«Interview with Keith McCandless Episode: 59 Published: October 4, 2016 Amiel Handelsman: Keith, first of all, I wanted to mention to you that I’ve ...»
Keith: Probably the -- Well, for sure the most popular liberating structure is called TRIZ and it is named for -- We probably should have changed the name, but it’s inspired by a very serious, very complicated Russian engineering approach for designing circuits, or design of anything, and we took one little part out of it called TRIZ, and the purpose of TRIZ is the purpose of 1-2-4-All, so each of these is very clear what they do, so the purpose of 1-2-4-All is to engage everyone simultaneously in generating questions or ideas or suggestions, and TRIZ is designed to stop, identify and then stop counterproductive activities and behaviors to make space for innovation. TRIZ begins -There are three parts to it, and part one is “Describe the perfect adverse system. How is it that we could create the worst results imaginable?” So, let’s take a surgery group. I’ll leave names out of this, but it’s pretty easy to imagine a surgery group that one of their worst results would be, “We operate on the wrong side of the body every time. How could we…,” so a group of people are invited to brainstorm, come up and they use 1-2All to generate a list of the things that they personally could do to operate on the wrong side of the body every time. Now, that’s a little risky.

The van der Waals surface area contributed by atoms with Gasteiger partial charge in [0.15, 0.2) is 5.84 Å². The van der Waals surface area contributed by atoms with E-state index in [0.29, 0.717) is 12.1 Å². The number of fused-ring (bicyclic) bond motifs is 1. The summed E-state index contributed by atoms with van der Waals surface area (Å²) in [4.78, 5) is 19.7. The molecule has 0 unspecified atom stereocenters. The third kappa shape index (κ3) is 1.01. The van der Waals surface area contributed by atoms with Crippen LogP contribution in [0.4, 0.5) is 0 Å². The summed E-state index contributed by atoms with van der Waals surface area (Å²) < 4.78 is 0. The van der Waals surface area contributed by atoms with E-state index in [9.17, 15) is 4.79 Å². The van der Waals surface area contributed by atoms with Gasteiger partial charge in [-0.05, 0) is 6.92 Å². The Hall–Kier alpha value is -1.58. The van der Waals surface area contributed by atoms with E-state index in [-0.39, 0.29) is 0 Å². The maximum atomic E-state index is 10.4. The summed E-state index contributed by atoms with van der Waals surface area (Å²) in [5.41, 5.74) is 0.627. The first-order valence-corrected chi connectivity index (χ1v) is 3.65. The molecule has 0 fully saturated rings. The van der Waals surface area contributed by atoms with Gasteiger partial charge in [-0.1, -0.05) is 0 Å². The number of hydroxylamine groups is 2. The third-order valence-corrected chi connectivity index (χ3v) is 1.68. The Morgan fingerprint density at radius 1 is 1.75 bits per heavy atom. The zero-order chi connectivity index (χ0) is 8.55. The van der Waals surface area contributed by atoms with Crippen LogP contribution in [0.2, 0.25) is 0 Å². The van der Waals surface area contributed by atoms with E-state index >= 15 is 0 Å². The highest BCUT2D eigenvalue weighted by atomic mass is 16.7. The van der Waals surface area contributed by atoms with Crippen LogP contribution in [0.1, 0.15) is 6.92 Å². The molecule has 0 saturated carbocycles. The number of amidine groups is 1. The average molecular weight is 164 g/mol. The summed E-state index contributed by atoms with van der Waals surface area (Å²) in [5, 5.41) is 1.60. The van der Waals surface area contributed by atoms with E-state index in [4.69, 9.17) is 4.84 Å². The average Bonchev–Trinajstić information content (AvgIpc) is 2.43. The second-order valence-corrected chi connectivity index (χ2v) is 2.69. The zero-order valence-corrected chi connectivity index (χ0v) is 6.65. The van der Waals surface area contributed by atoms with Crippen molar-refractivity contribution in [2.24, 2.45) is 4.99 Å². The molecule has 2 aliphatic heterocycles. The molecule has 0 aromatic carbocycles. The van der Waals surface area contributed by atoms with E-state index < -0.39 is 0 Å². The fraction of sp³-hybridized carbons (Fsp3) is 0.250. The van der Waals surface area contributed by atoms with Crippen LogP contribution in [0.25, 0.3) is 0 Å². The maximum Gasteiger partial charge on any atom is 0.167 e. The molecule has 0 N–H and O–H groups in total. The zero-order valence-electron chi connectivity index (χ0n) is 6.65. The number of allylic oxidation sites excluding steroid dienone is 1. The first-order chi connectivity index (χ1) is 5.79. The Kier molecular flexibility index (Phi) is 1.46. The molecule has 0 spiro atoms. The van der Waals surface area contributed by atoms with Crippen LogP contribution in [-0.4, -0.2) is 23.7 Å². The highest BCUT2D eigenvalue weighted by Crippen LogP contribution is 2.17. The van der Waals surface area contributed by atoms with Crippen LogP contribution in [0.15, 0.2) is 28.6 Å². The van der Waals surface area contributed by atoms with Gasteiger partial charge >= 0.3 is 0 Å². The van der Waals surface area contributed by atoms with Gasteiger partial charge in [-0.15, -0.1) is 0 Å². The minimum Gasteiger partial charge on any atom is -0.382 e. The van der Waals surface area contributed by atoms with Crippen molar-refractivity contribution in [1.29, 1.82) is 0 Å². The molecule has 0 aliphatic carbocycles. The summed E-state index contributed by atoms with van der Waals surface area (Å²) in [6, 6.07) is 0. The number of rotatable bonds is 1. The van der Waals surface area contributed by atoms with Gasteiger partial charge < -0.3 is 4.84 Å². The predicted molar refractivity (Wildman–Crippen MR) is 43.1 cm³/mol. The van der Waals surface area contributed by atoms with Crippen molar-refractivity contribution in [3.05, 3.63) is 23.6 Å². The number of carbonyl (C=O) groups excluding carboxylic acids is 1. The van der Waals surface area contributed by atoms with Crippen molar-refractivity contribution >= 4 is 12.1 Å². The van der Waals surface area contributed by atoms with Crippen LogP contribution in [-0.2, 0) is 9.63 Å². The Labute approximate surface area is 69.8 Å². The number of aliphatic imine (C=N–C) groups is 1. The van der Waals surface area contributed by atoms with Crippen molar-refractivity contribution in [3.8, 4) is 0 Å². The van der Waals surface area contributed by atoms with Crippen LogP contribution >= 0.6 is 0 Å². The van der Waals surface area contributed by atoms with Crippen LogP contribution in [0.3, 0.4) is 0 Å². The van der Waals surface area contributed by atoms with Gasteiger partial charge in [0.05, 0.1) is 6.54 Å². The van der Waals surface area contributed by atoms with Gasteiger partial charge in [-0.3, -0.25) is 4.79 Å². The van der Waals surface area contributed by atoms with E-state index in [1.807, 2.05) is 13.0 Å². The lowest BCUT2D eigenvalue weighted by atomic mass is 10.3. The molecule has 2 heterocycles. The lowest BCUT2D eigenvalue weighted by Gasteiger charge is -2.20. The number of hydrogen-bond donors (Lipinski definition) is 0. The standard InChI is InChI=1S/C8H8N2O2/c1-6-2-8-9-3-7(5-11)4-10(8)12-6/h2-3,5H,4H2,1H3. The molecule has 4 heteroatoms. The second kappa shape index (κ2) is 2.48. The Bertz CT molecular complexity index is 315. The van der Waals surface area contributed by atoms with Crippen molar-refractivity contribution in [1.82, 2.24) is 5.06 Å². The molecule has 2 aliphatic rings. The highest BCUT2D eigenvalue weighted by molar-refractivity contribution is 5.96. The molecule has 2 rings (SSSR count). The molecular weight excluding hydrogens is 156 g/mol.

Part two is, “Well, how many of those do we actually engage in? How much of that do we resemble?” It gets a little quiet, but then there’s more laughter. I’ve been introducing liberating structures to an incredible array of organizations. I’d say 20% will say, “Oh, we do all of those. We do everything that undermines our purpose and moves us toward 10 | P a g e Transcribed by Melissa Southerland Interview with Keith McCandless that worst result. At least some of the time we do all of those things.” I’m like, “Oh, okay.” Then, part three is the most productive part. This is how you eliminate the counterproductive behaviors. You ask each individual of all of those things that you resemble that you’re at least doing some of the time, pick one and stop it and decide right now how you’re going to stop doing that behavior or that activity, right, and we call this It’s another liberating structure called “15% Solution,” and it’s also rarely educed or evoked in a group, or invited for group members to try, which is each individual -- You don’t have to ask anybody’s permission. This is within your power of 85% of your work life somebody else is kind of controlling, but you always have 15%, so what are your solutions? What part of these activities or behaviors that causes these the worst result we can imagine, what part of that can you stop, and what’s your first move? Without making any big management or leadership decisions, a lot of challenges just evaporate because every individual takes responsibility for part of a behavior or an activity that should be stopped and is being stopped by individual action.
Amiel: What happens if you don’t point out the 15%/85% and you just ask the question of, “How do we stop this?” Keith: They’ll point directly up at the -- That’s somebody else’s responsibility. “It’s not my fault,” because it’s kind of hard to take in that we are -Amiel: Sure.